Hemorrhagic Cyst: Symptoms, Diagnosis, Causes & Treatment

A hemorrhagic cyst describes a cyst on the ovary that has ruptured a small vessel surrounding it, leading to intense bleeding around the ovaries. This can cause symptoms such as severe cramps, pain during sex or a late period. 

An ovarian cyst is a benign, fluid-filled sac that can grow on the ovary. It is most common in women between the ages of 15 and 35, and can be classified into different types, such as a follicular cyst, a corpus luteum cyst or an endometrioma.

A hemorrhagic cyst does not usually interfere with fertility, but it can make pregnancy difficult if it is a type of cyst that produces hormones that alter ovulation. This can be seen with polycystic ovaries. A hemorrhagic cyst usually appears and disappears on its own throughout menstrual cycles, and generally does not require any targeted treatment. Only serious cases that produce intense symptoms may require surgical removal.

Doctor explaining a graphic of the female reproductive organs to patient

Main symptoms

The main symptoms of a hemorrhagic cyst are:

  • Lower abdominal pain on the left or right side, depending on the affected ovary
  • Intense cramps
  • Pain during sex
  • Late period
  • Nausea and vomiting
  • Weight loss with no apparent cause
  • Signs of anemia such as weakness, paleness, tiredness or dizziness
  • Breast sensitivity

These symptoms are more noticeable with very large cysts due to the accumulation of blood inside of them. They can cause pressure along the ovarian walls, and can become more painful with periods.

Also recommended: 15 Ovarian Cyst Symptoms (with Online Symptoms Checker) tuasaude.com/en/ovarian-cyst-symptoms

Some types of cysts can produce hormones, like progesterone, which can cause the above symptoms as well as infertility.

Furthermore, when a hemorrhagic cyst ruptures, there may be a burning sensation or severe pain in the lower abdomen. This should be assessed urgently at the nearest hospital.

Confirming a diagnosis

Hemorrhagic cysts are normally diagnosed by a gynecologist through a transvaginal or pelvic ultrasound. These tests show the location of the cyst, the presence of bleeding and the cyst size, which, although rare, can reach up to 50 cm in diameter.

The doctor may also order blood tests to evaluate whether any hormones are being produced by the cyst. Small to moderate cysts may be monitored with an ultrasound once or twice a year. 

Possible causes

The exact cause of hemorrhagic cysts is not fully known, but it appears to be related to excessive bleeding from the corpus luteum, (which is formed after the release of the egg) leading to the formation of a corpus luteum cyst.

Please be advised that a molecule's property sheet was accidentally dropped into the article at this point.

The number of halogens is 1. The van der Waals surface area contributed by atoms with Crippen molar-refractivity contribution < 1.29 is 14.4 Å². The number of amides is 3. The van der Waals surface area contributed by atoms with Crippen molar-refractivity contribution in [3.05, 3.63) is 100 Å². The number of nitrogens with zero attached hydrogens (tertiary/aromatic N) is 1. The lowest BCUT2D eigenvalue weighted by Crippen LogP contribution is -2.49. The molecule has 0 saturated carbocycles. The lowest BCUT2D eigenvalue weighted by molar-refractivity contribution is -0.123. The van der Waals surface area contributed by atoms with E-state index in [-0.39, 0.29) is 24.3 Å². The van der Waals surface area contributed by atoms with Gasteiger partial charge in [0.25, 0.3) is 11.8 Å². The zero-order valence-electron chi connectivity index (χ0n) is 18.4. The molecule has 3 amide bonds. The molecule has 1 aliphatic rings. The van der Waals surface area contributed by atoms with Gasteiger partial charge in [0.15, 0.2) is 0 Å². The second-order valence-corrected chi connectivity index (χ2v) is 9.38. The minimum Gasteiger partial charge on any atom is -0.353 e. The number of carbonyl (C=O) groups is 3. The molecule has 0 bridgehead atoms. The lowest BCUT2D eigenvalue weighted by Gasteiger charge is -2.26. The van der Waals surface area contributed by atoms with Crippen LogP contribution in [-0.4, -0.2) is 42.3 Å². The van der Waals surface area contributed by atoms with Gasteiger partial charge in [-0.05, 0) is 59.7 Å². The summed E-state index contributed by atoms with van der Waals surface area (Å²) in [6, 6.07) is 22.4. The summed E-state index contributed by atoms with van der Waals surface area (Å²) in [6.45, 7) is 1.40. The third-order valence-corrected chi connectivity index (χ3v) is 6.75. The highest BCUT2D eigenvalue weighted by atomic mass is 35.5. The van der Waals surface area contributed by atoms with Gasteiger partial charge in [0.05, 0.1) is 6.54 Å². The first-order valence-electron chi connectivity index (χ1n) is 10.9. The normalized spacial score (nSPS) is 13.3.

Another possible cause of a hemorrhagic cyst is the formation of a follicular cyst, which appears when the ovarian follicle does not release the egg.

Treatment options

Generally, the treatment of hemorrhagic cysts consists of analgesics, such as acetaminophen, taken as prescribed. These cysts tend to resolve on their own after 2 or 3 menstrual cycles without any other major interventions.

To help relieve pain and inflammation, hot water bags, heating pads or ice can be applied to the pelvic area to stimulate blood circulation. Oral contraceptives may also be recommended by your doctor, as they can reduce hormonal production that stimulate cyst growth.

Laparoscopic surgery may be necessary in cases where the cyst is larger than 5 cm, if there is very severe abdominal pain, if the cyst has malignant characteristics or if other complications arise such as ovarian rupture or torsion.

Possible complications

When not treated properly, the hemorrhagic cyst can lead to complications such as ovarian rupture or torsion. Both situations cause very intense abdominal pain and are considered to be a gynecological emergency. They should be treated with surgery as quickly as possible.

Can a hemorrhagic cyst turn into cancer?

Hemorrhagic cysts are usually benign, however, there are cases of ovarian cancer that can start of as a cyst. Ovarian cysts that have a higher risk of developing into cancer will typically present with the following characteristics:

  • The presence of cancer markers in the blood, such as CA-125
  • A cyst with solid components inside
  • A cyst measuring more than 5 cm
  • The presence of several cysts together
  • Extravasation of fluid out of the cyst
  • The presence of irregular edges and septa

Treatment for ovarian cancer consists of surgically removing the affected ovary.